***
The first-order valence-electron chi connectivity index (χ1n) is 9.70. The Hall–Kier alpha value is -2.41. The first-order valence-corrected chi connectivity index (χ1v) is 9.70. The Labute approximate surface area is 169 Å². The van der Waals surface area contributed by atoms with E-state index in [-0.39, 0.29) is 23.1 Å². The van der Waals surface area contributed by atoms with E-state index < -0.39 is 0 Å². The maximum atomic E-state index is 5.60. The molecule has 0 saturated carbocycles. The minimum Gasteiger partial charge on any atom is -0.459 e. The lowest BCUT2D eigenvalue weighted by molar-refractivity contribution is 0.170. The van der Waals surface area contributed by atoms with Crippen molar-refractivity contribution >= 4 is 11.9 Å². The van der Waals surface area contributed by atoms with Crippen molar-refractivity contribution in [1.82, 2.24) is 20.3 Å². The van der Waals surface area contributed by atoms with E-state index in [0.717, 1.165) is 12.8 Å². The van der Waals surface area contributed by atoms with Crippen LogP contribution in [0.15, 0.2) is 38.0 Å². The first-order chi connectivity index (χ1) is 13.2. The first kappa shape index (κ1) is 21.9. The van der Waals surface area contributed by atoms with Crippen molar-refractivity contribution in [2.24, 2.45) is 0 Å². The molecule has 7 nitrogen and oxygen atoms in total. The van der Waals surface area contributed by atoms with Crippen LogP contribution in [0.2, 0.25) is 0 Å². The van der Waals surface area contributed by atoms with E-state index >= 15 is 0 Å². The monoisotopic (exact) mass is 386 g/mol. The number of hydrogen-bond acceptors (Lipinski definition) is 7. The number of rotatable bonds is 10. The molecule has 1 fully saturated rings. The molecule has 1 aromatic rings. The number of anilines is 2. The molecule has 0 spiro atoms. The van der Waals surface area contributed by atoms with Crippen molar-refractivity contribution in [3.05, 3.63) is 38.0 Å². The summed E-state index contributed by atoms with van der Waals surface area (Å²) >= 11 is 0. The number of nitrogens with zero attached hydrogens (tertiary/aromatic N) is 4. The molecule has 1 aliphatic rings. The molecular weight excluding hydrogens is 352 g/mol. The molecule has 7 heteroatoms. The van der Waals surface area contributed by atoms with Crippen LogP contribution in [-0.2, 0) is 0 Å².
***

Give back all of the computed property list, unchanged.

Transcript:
The first-order valence-electron chi connectivity index (χ1n) is 9.70. The Hall–Kier alpha value is -2.41. The first-order valence-corrected chi connectivity index (χ1v) is 9.70. The Labute approximate surface area is 169 Å². The van der Waals surface area contributed by atoms with E-state index in [-0.39, 0.29) is 23.1 Å². The van der Waals surface area contributed by atoms with E-state index < -0.39 is 0 Å². The maximum atomic E-state index is 5.60. The molecule has 0 saturated carbocycles. The minimum Gasteiger partial charge on any atom is -0.459 e. The lowest BCUT2D eigenvalue weighted by molar-refractivity contribution is 0.170. The van der Waals surface area contributed by atoms with Crippen molar-refractivity contribution >= 4 is 11.9 Å². The van der Waals surface area contributed by atoms with Crippen molar-refractivity contribution in [1.82, 2.24) is 20.3 Å². The van der Waals surface area contributed by atoms with E-state index in [0.717, 1.165) is 12.8 Å². The van der Waals surface area contributed by atoms with Crippen LogP contribution in [0.15, 0.2) is 38.0 Å². The first-order chi connectivity index (χ1) is 13.2. The first kappa shape index (κ1) is 21.9. The van der Waals surface area contributed by atoms with Crippen molar-refractivity contribution in [2.24, 2.45) is 0 Å². The molecule has 7 nitrogen and oxygen atoms in total. The van der Waals surface area contributed by atoms with Crippen LogP contribution in [0.2, 0.25) is 0 Å². The van der Waals surface area contributed by atoms with E-state index >= 15 is 0 Å². The monoisotopic (exact) mass is 386 g/mol. The number of hydrogen-bond acceptors (Lipinski definition) is 7. The number of rotatable bonds is 10. The molecule has 1 fully saturated rings. The molecule has 1 aromatic rings. The number of anilines is 2. The molecule has 0 spiro atoms. The van der Waals surface area contributed by atoms with Crippen molar-refractivity contribution in [3.05, 3.63) is 38.0 Å². The summed E-state index contributed by atoms with van der Waals surface area (Å²) >= 11 is 0. The number of nitrogens with zero attached hydrogens (tertiary/aromatic N) is 4. The molecule has 1 aliphatic rings. The molecular weight excluding hydrogens is 352 g/mol. The molecule has 7 heteroatoms. The van der Waals surface area contributed by atoms with Crippen LogP contribution in [-0.2, 0) is 0 Å².